4. Just ask Obama-contributor James D. Watson about open-mindedness. Thank God all those Democrats stood up to support his right to free speech when the Republicans were out to get him in 2007.

  5. Interesting stuff.

    On a not very related note: how about DC get two Senators? That would offset some of the obvious bias towards "conservatives" (I use scare quotes on that term because I don't think it accurately reflects the pure stupidity of the Republican party of today) that comes from so many rural low population states getting the same two Senators as states like California & New York.

  6. Anne: I'll post my answer to your question in a separate blog entry; it's worth its own discussoin.

    Anonymous and Steve: It's an interesting question, how to measure tolerance of dissent. The Democratic Party is of course more ethnically diverse than the Republican Party and is also more ideologically diverse in the sense of including more of a mix of liberals, moderates, and conservatives. (I posted some graphs on the blog a month or so ago on this point.) Whether this translates into tolerance of diverse ideas or speech is another story.

    Marvin: Personally, I think California, New York, Texas, Florida, etc. deserve a lot more senators! I guess D.C. can get a couple too if they really want.

  7. The shift to multimember districts is not a free lunch. Either they're all the same size (like Chile's two-member districts or Mauritius's three-member districts) and you still have a gerrymandering problem, or they are different sizes (like in Portugal, Spain, Finland, Brazil, Argentina, …). If you have variable district magnitudes, then a large party that draws strength in rural areas can dominate low-magnitude districts with few competitors from both sides, while a large urban party must run in high-magnitude districts and get nipped at from both sides. Our analysis of this "variance effect" estimated it moved over 15% of the parliamentary seats in several Portugal elections, where variance is extreme (Monroe and Rose, AJPS 2002).

    [And you don't get far with PR in one big national district either, because then representation reflects regional turnout variations. The problem is most obvious in conflict-prone regions, like Sierra Leone 1996 or Iraq 2005, where turnout ranged from 89% down to 2% in Anbar and left a legislature with few Sunnis and a legitimacy problem.]

  8. Burt: I agree that multimember districts are no free lunch, and that gerrymandering is still an issue even with multimember districts, but doesn't it avoid the extreme "wasted votes" issue discussed by Chen and Rodden?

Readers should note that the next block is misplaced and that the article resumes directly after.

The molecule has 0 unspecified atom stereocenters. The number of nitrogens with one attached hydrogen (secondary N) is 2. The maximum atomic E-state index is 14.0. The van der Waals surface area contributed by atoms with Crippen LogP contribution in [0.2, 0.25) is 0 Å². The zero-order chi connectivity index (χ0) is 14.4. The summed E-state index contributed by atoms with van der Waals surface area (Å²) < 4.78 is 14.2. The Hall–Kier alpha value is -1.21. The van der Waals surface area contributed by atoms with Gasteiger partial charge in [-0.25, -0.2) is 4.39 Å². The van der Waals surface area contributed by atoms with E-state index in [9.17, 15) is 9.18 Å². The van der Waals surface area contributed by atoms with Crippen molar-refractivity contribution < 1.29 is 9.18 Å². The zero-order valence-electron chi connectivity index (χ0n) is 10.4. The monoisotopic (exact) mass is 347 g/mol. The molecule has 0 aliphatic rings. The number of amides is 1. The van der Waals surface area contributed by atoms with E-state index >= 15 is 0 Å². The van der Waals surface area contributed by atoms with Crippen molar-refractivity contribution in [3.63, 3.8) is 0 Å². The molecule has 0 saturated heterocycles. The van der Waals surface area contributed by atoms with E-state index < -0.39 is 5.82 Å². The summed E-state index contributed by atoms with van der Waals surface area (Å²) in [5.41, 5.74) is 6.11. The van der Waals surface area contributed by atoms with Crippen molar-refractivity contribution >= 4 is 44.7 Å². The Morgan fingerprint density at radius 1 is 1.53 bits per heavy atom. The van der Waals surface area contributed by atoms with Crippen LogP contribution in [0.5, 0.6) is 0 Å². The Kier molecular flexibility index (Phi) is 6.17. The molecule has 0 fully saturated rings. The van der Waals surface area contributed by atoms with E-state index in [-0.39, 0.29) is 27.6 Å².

9. The obvious multi-seat districts would be the states. That does put more people in competitive districts, but it doesn't really have with equalizing the value of votes, and it would further strengthen the extreme partisans who participate in not merely primaries but conventions.

    With only one seat, Wyoming obviously wouldn't be affected.

    Michigan is balanced enough that it would have one seat in play, or may three in wave years. Sort of like what we have now. We would all be in "the" swing district, but it would also mean that any vote in Michigan is worth only 1/15 of a vote in Wyoming, because there are 15 times as many people weighing in on that one swing seat.

    California is big enough that even 2% would flip a seat, so it would almost certainly have 2-3 seats in play. But that's an awful lot of people to have votes that effectively influence only 2-3 seats.

    And even the minority party would have very little incentive to put moderates in the first several slots.


  10. Who cares? The demogrpahic trends of the U.S. will soon make the U.S. a one party state. The number of House districts that are overwhelmingly Democratic is growing and the number of seats that the Republicans have any chance of winning is shrinking.

    In the future, the real election will be in the Democratic primary (just like is occurs in those very blue areas like Baltimore, Detroit, NYC, Chicago, LA, etc). That means that a relevant election will occur about once a generation when the incumbent retires.

    Instead of spending time thinking about arcane topics like gerrymandering or more Senators, why not spend the time thinking about how politics will work in the coming one party state and whether the current checks and balances will still function in the coming one party state.

  11. The logic of our paper can help explain the situation you describe. Because of the relative extremism of U.S. cities and the heterogeneity of suburban and rural areas, there is a left skew in the distribution of preferences across U.S. Congressional districts. This means that in order to win, the Democrats need to cover a much wider ideological range than the Republicans. This phenomenon is described in a separate paper:

  12. Thanks for the comments Andy.

    A couple of quick responses: